I was fortunate enough to know this was a sushi restaurant before I went in (thanks tourist office!) which was already a good start. But Miyagi is fish territory and of course I was faced with various nigri (sushi of rice on bottom, fish on top) of unknown species. Ok fishes, let’s do this.
For the record I made it through 4.5 of these sushi and half of my clam miso soup. I was pumped! And feeling a little sea sick…
Off to the Tuiganji, the zen temple from 1609 (original construction in 828). Probably really great, if not for the current construction. Still highly recommended for all the other buildings in the area.
I’m finding all of my experiences with temples and shrines to be deeply touching. Incorporating various natural elements, they are interwoven with places of devotion, rich ceremony, and preservation to the point of allowing only a few people to every see these places. As examples of this last point, the temple doors of Godaido are only opened every 33 years, and the mausoleum of Masamune’s wife, a beautifully decorated black and gold structure situated back in the forests behind the main buildings (no photos were allowed), is never open to the public. Currently, there is construction going on at the main temple, and this special mausoleum has been opened as a replacement exhibit, but I find the idea of such an incredible structure being kept from most eyes to be a stirring commitment to the peace and respect of the dead.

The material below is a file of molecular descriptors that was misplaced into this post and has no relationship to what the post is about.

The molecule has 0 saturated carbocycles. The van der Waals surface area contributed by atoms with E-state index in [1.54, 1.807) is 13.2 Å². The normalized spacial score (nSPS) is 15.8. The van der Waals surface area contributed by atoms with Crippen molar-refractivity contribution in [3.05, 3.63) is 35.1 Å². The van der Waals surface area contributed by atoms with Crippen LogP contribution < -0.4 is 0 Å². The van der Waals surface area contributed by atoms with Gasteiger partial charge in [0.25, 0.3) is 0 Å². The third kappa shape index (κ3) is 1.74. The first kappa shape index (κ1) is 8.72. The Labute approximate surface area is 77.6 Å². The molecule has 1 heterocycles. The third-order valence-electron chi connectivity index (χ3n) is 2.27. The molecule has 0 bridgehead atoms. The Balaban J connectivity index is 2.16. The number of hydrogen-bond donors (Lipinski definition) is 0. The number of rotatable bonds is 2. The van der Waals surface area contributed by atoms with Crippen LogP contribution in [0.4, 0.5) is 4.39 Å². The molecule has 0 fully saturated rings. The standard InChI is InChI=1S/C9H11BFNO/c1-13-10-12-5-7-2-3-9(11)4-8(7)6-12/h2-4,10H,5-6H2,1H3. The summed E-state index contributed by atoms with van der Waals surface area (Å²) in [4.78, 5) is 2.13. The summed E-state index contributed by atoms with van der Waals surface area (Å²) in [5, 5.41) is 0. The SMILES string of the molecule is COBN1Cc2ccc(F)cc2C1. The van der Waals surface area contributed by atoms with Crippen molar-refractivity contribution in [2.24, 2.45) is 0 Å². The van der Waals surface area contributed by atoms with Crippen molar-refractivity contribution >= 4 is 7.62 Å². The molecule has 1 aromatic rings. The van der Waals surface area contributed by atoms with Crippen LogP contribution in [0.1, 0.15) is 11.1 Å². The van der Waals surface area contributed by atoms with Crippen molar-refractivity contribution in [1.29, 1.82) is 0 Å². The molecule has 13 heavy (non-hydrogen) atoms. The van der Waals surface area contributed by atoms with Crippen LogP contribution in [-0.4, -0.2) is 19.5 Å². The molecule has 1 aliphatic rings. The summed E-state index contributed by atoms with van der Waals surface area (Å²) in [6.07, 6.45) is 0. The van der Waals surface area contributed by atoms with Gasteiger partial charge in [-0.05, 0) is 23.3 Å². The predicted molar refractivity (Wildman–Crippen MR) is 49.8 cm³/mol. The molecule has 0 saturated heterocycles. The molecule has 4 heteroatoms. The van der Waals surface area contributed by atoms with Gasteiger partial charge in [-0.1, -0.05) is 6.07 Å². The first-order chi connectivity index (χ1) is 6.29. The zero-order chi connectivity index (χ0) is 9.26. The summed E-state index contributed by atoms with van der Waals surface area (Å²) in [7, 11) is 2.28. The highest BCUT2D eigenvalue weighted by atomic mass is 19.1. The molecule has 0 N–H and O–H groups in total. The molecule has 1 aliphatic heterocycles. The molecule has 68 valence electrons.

Further mausoleum’s can be entered, for a fee, so I continued to poke around the open areas finding the cave grave sites within the cedar forest of the temple entrance. The natural erosion of this igneous rock created caves which truly invoke a feeling of the supernatural- I can certainly understand how deities were placed and worshiped here.
A life story carved into a grave stone
On the way to the train, I stopped at one of the sea-side grills. Specializing in oyster from the bay… I chose the corn cob. My sea food quota was full for the day. But this lady couldn’t be more sweet.
A welcome escape from Sendai, this little sea-side town has as much nature, tourism, and history as you want to take in. Lots of English pamphlets as well.